Impact Factor 3.201 | CiteScore 3.22
More on impact ›

Original Research ARTICLE

Front. Physiol., 22 August 2019 | https://doi.org/10.3389/fphys.2019.01086

Characterization of Gut Microbiome in the Mussel Mytilus galloprovincialis in Response to Thermal Stress

Yi-Feng Li1,2,3†, Jia-Kang Xu1,2†, Yan-Wen Chen1,2, Wen-Yang Ding1,2, An-Qi Shao1,2, Xiao Liang1,2,3, You-Ting Zhu1,2,3 and Jin-Long Yang1,2,3*
  • 1International Research Center for Marine Biosciences, Ministry of Science and Technology, Shanghai Ocean University, Shanghai, China
  • 2Key Laboratory of Exploration and Utilization of Aquatic Genetic Resources, Ministry of Education, Shanghai Ocean University, Shanghai, China
  • 3National Demonstration Center for Experimental Fisheries Science Education, Shanghai Ocean University, Shanghai, China

The gut microbiota is essential for utilization of energy and nutrition and may have a role in host immunity in response to environmental shifts. The present study evaluated the temperature stress (increasing from 21 to 27°C) on gut microbiome and dynamics of the mussel Mytilus galloprovincialis by 16S rRNA gene sequencing with the aim of discovering the gut microbiome resilience to warming. Exposure to high temperature of 27°C significantly reduced the survival of M. galloprovincialis associated with increased microbial diversity of gut. The microbial communities were shifted with elevated temperature (from 21 to 27°C) and different exposure time (from day 0 to day 7) by principal coordinate analysis (PCoA). Linear discriminant analysis effect size (LEfSe) revealed that the relative abundance of Vibrio and Arcobacter presented in live animals as the top genus-level biomarkers during the initial exposure to 27°C and followed by microbiomes fluctuation with increasing exposure time at day 4 and day 7. The proliferation of opportunistic pathogens such as genus Vibrio and Arcobacter might increase host susceptibility to disease and contributed greatly to mortality. The results obtained in this study provide the knowledge on ecological adaptation for south domestication of M. galloprovincialis and host–bacteria interaction during temperature stress (27°C).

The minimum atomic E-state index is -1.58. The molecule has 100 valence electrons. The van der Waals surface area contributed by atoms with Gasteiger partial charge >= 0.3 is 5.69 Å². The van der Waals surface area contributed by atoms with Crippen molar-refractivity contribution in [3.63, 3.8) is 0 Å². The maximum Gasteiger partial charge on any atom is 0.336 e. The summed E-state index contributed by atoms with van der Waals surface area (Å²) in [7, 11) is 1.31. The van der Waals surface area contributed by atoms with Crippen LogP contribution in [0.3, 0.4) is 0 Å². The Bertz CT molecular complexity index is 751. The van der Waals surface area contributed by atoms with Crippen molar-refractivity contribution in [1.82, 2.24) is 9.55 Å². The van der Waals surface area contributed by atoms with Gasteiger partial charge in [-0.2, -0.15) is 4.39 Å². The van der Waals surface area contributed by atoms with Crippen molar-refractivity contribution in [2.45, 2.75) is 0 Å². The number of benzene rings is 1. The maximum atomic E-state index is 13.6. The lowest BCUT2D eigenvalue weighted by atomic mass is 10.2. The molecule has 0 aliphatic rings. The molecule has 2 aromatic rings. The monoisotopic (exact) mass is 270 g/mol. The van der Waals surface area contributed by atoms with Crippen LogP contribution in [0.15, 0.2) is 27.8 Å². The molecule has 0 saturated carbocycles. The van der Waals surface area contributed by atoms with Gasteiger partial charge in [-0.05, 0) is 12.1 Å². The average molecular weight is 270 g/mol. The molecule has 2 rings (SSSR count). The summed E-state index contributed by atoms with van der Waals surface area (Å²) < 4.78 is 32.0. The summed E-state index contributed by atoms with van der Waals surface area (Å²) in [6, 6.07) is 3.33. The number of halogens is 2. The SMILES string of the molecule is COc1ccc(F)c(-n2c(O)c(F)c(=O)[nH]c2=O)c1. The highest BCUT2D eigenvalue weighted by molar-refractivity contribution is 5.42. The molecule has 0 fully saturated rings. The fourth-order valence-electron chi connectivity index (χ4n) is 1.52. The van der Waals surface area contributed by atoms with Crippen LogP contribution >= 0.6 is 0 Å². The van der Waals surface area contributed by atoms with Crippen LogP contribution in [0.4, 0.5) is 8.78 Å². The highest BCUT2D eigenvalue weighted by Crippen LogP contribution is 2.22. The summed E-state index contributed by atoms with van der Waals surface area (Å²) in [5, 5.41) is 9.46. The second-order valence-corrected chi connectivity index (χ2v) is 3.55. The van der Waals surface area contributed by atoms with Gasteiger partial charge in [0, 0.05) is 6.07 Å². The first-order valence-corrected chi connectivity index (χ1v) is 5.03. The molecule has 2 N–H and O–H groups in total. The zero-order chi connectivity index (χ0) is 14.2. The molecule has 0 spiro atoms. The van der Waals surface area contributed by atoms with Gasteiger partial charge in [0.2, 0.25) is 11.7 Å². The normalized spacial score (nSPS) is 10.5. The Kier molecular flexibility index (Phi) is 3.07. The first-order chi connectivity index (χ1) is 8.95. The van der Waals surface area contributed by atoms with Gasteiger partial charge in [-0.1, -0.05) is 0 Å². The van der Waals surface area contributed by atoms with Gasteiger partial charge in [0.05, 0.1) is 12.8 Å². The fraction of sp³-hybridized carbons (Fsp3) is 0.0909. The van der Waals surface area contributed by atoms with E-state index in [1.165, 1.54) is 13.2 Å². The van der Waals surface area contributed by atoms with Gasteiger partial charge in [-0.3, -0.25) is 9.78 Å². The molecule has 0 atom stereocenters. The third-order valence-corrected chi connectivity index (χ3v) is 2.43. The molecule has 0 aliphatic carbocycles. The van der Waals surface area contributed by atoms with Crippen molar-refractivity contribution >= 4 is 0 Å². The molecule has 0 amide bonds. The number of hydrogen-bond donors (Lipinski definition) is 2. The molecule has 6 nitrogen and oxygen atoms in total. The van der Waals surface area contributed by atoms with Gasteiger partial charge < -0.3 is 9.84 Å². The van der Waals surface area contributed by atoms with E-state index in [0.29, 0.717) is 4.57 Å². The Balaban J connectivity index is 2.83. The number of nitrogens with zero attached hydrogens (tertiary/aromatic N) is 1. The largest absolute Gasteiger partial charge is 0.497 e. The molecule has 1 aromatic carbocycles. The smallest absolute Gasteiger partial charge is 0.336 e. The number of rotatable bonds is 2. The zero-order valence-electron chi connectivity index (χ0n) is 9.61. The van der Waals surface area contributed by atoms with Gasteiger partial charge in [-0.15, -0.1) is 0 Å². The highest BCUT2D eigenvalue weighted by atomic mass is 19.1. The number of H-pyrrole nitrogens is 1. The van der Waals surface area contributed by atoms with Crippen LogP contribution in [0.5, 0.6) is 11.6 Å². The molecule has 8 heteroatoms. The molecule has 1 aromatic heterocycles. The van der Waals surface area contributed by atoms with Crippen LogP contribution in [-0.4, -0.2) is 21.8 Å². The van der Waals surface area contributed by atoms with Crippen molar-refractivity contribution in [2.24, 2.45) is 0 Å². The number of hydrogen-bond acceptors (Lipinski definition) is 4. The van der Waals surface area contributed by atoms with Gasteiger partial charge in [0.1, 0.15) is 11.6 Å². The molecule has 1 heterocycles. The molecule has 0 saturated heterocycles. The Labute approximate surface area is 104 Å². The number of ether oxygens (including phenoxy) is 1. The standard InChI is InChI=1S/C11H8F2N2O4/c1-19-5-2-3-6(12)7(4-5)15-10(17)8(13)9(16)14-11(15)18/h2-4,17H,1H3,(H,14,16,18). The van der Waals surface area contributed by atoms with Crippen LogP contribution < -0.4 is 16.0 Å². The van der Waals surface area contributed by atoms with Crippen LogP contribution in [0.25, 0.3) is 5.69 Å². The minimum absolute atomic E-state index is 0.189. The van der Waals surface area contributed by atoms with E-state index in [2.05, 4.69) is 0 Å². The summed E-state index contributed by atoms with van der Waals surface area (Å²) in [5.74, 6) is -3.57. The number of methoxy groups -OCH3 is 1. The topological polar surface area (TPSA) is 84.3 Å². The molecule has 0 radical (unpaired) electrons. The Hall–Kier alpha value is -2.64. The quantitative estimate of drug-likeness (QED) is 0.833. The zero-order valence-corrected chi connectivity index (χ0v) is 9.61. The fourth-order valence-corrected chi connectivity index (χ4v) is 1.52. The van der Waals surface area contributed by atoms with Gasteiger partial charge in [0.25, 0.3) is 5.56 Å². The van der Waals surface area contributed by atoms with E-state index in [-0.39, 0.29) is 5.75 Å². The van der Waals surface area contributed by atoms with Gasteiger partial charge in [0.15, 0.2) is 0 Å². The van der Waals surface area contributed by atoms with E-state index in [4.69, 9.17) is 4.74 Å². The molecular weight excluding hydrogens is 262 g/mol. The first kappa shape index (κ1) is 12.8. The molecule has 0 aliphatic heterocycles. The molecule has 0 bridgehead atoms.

Introduction

Global climate change has profound effects on marine ecosystem by altering the physiological functioning and behavior of marine organisms (Brierley and Kingsford, 2009). Variation in temperature is affecting the metabolic and respiratory rates of ectothermic animals. Presumably low stress-tolerance organisms are susceptible to disease outbreaks, which are associated with decline of population (Harvell et al., 2002; Doney et al., 2012). Although a shift of biogeographic distribution has occurred in mobile marine organisms (Beaugrand et al., 2002), the sedentary organisms such as mussel and oyster are more prone to mass mortality in summer (Myrand et al., 2000; Malham et al., 2009).

The mussel Mytilus galloprovincialis is an important commercial aquaculture species and mainly cultured in China and Europe (Lazo and Pita, 2012). M. galloprovincialis is widely distributed along the northern shores of Liaodong and Shandong peninsulas in north of China and the seawater temperature reaches to 25°C in these habitats during summer season (Xiao et al., 2005; Lin et al., 2011). Recently, M. galloprovincialis has been cultured in the coast of Zhoushan (Zhejiang Province, China), where is a natural habitat of the mussel M. coruscus (Wang et al., 2012; Yang et al., 2014). The average of surface seawater temperature was 27°C during the summer season in Zhoushan (Li et al., 2018) and it might result in the reduction of fitness and increment of mortality.